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Running Docker Containers

Running Docker Containers

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Ben Whaley

April 08, 2015
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  1. Ben Whaley @iAmTheWhaley Running Docker Containers

  2. Points Portable packaging system Improved resource utilization Simpler parity among

    environments Well suited to service decoupling Security via isolation Standard runtime environment
  3. CounterPoints Portable packaging system (as long as it’s Linux) Improved

    resource utilization (right size your compute for small workloads) Simpler parity among environments (configuration still a challenging difference) Well suited to service decoupling Security via isolation (with many complex exceptions) Standard runtime environment (some languages/platforms easier to contain than others)
  4. None
  5. 1. Commit to VCS 2. Run unit tests 3. Build

    runtime Docker image 4. Run functional tests 5. Push image to central repository 6. Deploy image to an environment Container-based CI/CD
  6. 1. Commit to VCS 2. Run unit tests 3. Build

    runtime Docker image 4. Run functional tests 5. Push image to central repository 6. Deploy image to an environment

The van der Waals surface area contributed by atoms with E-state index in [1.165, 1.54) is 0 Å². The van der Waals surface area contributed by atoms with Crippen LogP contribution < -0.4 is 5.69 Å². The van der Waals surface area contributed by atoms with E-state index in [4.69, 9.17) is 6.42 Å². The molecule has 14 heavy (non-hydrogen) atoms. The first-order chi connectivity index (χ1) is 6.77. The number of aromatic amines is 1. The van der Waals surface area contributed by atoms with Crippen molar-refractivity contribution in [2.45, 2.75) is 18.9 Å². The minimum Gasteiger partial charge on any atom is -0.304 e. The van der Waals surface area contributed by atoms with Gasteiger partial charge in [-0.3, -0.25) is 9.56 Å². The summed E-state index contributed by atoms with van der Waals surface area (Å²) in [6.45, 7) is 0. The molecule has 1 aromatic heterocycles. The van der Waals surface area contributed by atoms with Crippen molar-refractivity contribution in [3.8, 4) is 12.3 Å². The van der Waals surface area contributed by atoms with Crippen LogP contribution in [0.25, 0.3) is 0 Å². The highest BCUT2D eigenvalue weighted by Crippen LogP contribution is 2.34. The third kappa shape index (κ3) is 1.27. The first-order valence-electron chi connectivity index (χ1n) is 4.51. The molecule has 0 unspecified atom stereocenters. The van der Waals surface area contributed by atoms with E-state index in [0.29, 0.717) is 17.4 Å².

7. Method 1: Dockerfiles • Dockerfile placed in root of repository

    • Build an image using docker build • Simple DSL to describe runtime environment of an application • RUN commands, set ENV variables, EXPOSE ports, create an ENTRYPOINT, etc • Secrets are cumbersome
  8. Method 2: Run & Commit 1. Run a container, mount

    config and scripts from the host 2. Set up the container as desired using scripts, exit cleanly 3. Use docker commit to save the state as an image • Enables more complex image composition • For example, use setup scripts via a volume on the host
  9. The Base Image Pattern • Create your application docker images

    from a customized base • Allows for faster builds and better reuse 1. Choose a base image to start from 2. Localize the base 3. Build a runtime image to execute the application
  10. Choose a Base Image • Official language or platform image

    • Distribution image (ubuntu: 14.04, centos7.1.1503) • Busybox • Scratch image for data only containers or static executables java:7u71-jre
  11. Localized Base(s) • May be multiple base images • Include